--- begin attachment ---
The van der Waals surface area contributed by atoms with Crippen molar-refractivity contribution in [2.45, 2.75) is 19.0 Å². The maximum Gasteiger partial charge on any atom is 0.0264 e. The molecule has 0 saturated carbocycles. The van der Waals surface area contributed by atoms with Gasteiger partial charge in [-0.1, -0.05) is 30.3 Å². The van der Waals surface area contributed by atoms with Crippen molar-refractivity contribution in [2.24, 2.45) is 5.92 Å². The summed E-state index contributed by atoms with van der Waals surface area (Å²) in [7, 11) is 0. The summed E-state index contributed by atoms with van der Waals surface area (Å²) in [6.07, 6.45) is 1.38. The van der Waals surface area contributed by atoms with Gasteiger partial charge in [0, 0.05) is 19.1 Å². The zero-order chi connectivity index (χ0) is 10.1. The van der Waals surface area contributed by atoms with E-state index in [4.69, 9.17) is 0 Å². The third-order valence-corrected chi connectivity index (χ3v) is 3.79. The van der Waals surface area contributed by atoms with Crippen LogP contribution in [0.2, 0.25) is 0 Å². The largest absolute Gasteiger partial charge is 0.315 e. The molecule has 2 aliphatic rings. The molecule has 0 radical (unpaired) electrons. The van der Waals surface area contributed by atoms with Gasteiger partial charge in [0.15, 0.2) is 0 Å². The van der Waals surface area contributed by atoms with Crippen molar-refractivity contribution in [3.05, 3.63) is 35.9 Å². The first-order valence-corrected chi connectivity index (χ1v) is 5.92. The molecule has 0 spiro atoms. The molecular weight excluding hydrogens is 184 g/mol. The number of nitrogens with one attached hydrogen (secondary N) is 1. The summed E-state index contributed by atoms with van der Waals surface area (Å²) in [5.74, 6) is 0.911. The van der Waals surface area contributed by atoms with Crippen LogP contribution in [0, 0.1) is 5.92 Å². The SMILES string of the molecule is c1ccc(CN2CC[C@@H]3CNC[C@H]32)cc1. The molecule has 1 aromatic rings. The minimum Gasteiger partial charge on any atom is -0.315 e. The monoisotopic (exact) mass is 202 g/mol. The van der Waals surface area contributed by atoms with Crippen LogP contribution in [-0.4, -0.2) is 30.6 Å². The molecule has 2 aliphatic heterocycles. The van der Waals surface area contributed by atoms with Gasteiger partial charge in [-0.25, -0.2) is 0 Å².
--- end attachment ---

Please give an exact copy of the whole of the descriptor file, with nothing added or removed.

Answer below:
The van der Waals surface area contributed by atoms with Crippen molar-refractivity contribution in [2.45, 2.75) is 19.0 Å². The maximum Gasteiger partial charge on any atom is 0.0264 e. The molecule has 0 saturated carbocycles. The van der Waals surface area contributed by atoms with Gasteiger partial charge in [-0.1, -0.05) is 30.3 Å². The van der Waals surface area contributed by atoms with Crippen molar-refractivity contribution in [2.24, 2.45) is 5.92 Å². The summed E-state index contributed by atoms with van der Waals surface area (Å²) in [7, 11) is 0. The summed E-state index contributed by atoms with van der Waals surface area (Å²) in [6.07, 6.45) is 1.38. The van der Waals surface area contributed by atoms with Gasteiger partial charge in [0, 0.05) is 19.1 Å². The zero-order chi connectivity index (χ0) is 10.1. The van der Waals surface area contributed by atoms with E-state index in [4.69, 9.17) is 0 Å². The third-order valence-corrected chi connectivity index (χ3v) is 3.79. The van der Waals surface area contributed by atoms with Crippen LogP contribution in [0.2, 0.25) is 0 Å². The largest absolute Gasteiger partial charge is 0.315 e. The molecule has 2 aliphatic rings. The molecule has 0 radical (unpaired) electrons. The van der Waals surface area contributed by atoms with Gasteiger partial charge in [0.15, 0.2) is 0 Å². The van der Waals surface area contributed by atoms with Crippen molar-refractivity contribution in [3.05, 3.63) is 35.9 Å². The first-order valence-corrected chi connectivity index (χ1v) is 5.92. The molecule has 0 spiro atoms. The molecular weight excluding hydrogens is 184 g/mol. The number of nitrogens with one attached hydrogen (secondary N) is 1. The summed E-state index contributed by atoms with van der Waals surface area (Å²) in [5.74, 6) is 0.911. The van der Waals surface area contributed by atoms with Crippen LogP contribution in [0, 0.1) is 5.92 Å². The SMILES string of the molecule is c1ccc(CN2CC[C@@H]3CNC[C@H]32)cc1. The molecule has 1 aromatic rings. The minimum Gasteiger partial charge on any atom is -0.315 e. The monoisotopic (exact) mass is 202 g/mol. The van der Waals surface area contributed by atoms with Crippen LogP contribution in [-0.4, -0.2) is 30.6 Å². The molecule has 2 aliphatic heterocycles. The van der Waals surface area contributed by atoms with Gasteiger partial charge in [-0.25, -0.2) is 0 Å².